The importance of nature — one’s genetic makeup — versus nurture — the type of environment someone grows up in — has always been a contentious issue.One of the most important studies indicated that nature plays a large role in how successful someone is in their life. The 1972 Stanford “Marshmallow study” found that a kid’s ability to wait for a larger reward (two marshmallows) instead of taking an immediate small one (a single marshmallow) was correlated to their success later in life.
That study placed these young kids’ intrinsic “self-control” in the centre of the study’s conclusions, finding that the kids with the self-control to wait for a larger reward do better on the SATs, have fewer substance abuse problems and have better social skills later in life.
Because of the surprising correlation, the landmark marshmallow studies have been cited as evidence that qualities like self-control or emotional intelligence in general may be more important to navigating life successfully than more traditional measures of intelligence, such as IQ.
This experiment has spawned tons of writing and studies on the subject of self-control, including the idea that lower-income people stay low income because they don’t have self-control. A story on Business Insider from just last year suggested that all the 99% needs is a little willpower to succeed.
The new study, published Oct 11 in the journal Cognition, turns this conclusion on its head. By manipulating the pre-marshmallow environment — indicating to the kid that the researchers are more or less likely to follow through with their promises — they changed the results.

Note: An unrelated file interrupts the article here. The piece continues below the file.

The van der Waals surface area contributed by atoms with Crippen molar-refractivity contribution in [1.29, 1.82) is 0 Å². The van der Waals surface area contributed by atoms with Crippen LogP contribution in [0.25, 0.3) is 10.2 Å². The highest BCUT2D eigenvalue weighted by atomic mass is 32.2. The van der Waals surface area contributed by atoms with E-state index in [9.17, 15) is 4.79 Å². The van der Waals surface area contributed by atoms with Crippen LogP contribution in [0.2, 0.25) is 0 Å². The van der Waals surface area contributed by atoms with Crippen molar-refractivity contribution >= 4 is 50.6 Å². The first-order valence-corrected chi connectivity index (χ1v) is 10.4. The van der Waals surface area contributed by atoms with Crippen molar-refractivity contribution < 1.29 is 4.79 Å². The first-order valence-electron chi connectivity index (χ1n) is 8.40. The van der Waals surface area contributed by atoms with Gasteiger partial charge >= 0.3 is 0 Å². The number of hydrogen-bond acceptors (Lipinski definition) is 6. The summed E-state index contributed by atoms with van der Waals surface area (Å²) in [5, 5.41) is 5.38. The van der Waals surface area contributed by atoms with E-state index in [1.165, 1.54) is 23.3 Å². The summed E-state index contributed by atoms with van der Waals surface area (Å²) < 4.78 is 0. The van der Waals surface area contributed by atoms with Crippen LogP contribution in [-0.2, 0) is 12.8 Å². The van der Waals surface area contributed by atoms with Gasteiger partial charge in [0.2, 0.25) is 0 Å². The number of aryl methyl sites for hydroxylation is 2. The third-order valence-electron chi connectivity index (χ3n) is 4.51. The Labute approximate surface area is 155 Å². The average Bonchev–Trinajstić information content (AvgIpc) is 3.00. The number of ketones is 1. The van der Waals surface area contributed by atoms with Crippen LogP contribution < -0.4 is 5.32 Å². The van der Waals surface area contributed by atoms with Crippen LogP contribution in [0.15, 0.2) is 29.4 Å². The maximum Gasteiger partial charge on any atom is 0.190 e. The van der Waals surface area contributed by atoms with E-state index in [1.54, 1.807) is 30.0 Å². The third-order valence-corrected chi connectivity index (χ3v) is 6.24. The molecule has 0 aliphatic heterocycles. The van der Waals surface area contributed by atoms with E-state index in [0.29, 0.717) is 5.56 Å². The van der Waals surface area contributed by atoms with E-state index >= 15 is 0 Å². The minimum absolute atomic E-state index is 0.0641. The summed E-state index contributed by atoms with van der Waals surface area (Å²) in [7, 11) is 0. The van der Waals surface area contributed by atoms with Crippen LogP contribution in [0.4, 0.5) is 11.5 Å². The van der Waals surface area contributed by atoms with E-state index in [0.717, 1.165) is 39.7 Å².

When interacting with a reliable experimenter, one who had previously followed through with their promises, the kids waited four times longer (12 minutes instead of 3 minutes).
“I was astounded that the effect was so large,” study researcher Richard Aslin said in a statement from the University of Rochester. “I thought that we might get a difference of maybe a minute or so… You don’t see effects like this very often.”
Good choices for a bad environment
When the outcome isn’t certain, for instance when you are dealing with an unreliable person, taking the initial offering would actually be a good choice, the researchers said. It would be a rational decision because the person might decide to take the marshmallow away or the second marshmallow might never come.
“Our results definitely temper the popular perception that marshmallow-like tasks are very powerful diagnostics for self-control capacity,” study researcher Celeste Kidd said in the same statement. “Delaying gratification is only the rational choice if the child believes a second marshmallow is likely to be delivered after a reasonably short delay.”
But, the catch is, if a kid grows up in an unstable home they are probably less likely to believe that waiting will improve their situation, and so would be more likely to take the immediate reward, regardless of how strong their willpower is. Previous studies have shown that children who grow up without their fathers around seem to prefer immediate rewards over long-term, larger ones.
“If you are used to getting things taken away from you, not waiting is the rational choice” Kidd said. “It occurred to me that the marshmallow task might be correlated with something else that the child already knows — like having a stable environment.”
Click the video below to see some adorable kids eating marshmallows:
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